Friday, April 19, 2013
Ind. Decisions - New addition to ILB's "running list of cases designated as NFP that perhaps should not have been"
The ILB has recently begun pointing out opinions designated by a Court of Appeal panel as "Not for Publication" (NFP) that arguably may not meet the criteria of Appellate Rules 65(A):
Rule 65. Opinions And Memorandum DecisionsThis ILB post on Feb. 17th points to two COA opinions, designated as NFP, ruling that "a Vanderburgh County judge correctly denied injunctions requested by a group of tavern owners and private clubs against Evansville's smoking ban, which took effect last April."
A. Criteria for Publication. All Supreme Court opinions shall be published. A Court of Appeals opinion shall be published if the case:(1) establishes, modifies, or clarifies a rule of law;Other Court of Appeals cases shall be decided by not-for-publication memorandum decision. A judge who dissents from a not-for-publication memorandum decision may designate the dissent for publication if one (1) of the criteria above is met.
(2) criticizes existing law; or
(3) involves a legal or factual issue of unique interest or substantial public importance.
This ILB post on March 19th points to a COA opinion, designated as NFP, upholding the continuation on the books, without enforcement, of Hammond gun ordinances negated by state statute. [This 3/15/13 opinion was reclassified as for publication on 4/3/13.]
Yesterday, April 18th's, decision in Maximilian Spiegel v. State of Indiana (NFP), is a new addition to the list. The issue in this case involved claims of prosecutorial misconduct. Here is Judge Friedlander's concurring opinion:
I fully concur in the panel’s opinion, but write separately to express a few thoughts on the issue of prosecutorial misconduct in the present case. We correctly conclude that the prosecuting attorney in this case crossed the line of acceptable advocacy not once, but four times. She called Spiegel a liar on the witness stand, commented upon possible penal consequences of a verdict of “guilty”, highlighted the disparate roles of prosecuting and defense attorneys, and intimated to the jury that a vote of “not guilty” was tantamount to societal condemnation of unspecified other children to suffer similar abuse at the hands of other perpetrators, without recourse. We also conclude that these transgressions do not merit reversal because they were waived and because of the strength of the evidence of guilt.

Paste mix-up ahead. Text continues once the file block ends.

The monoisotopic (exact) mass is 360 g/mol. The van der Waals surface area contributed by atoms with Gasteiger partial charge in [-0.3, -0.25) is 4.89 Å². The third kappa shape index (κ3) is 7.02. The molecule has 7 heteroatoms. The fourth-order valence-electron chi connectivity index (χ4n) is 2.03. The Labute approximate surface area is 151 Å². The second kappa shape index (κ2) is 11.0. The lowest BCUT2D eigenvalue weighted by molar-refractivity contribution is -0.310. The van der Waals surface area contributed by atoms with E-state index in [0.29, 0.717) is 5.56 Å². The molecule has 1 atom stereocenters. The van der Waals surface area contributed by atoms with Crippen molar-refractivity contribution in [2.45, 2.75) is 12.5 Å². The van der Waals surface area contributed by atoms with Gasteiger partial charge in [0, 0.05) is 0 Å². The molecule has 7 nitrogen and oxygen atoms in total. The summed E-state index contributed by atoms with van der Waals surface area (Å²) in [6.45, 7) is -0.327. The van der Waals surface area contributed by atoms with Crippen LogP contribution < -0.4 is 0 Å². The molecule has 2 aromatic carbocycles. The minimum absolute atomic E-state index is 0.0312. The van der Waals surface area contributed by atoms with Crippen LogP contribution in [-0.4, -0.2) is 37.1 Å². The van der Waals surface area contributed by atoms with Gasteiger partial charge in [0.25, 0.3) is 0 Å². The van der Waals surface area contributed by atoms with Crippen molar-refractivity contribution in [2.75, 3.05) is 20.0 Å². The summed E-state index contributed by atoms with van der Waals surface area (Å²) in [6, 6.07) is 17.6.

In reaching these conclusions, we do not go so far as to explicitly “condemn” the prosecuting attorney’s actions, although we could, and perhaps should. Be that as it may, there is cause to doubt the efficacy of even an official condemnation of such behavior. Our appellate courts have on occasion issued condemnations of prosecutorial misconduct. See, e.g., Splunge v. State, 641 N.E.2d 628 (Ind. 1994) (the Supreme Court condemned the prosecutor’s attempt to remind the jury that the defendant did not testify, but nevertheless affirmed because of the overwhelming evidence of guilt) ; see also Bernard v. State , 540 N.E.2d 23, 25 (Ind. 1989) (prosecutor’s comments on the defendant’s failure to testify were described as “condemnable”). Yet, instances of condemnable prosecutorial behavior continue to come before us on appeal. It would seem that our admonishments are falling on deaf ears on an all-too-regular basis. At some point, I will be forced to conclude that our condemnations lack sufficient deterrent effect, and that only reversal will provide sufficient impetus for adhering to the well-settled boundaries of propriety in these matters.
Posted by Marcia Oddi on April 19, 2013 10:42 AM
Posted to Ind. App.Ct. Decisions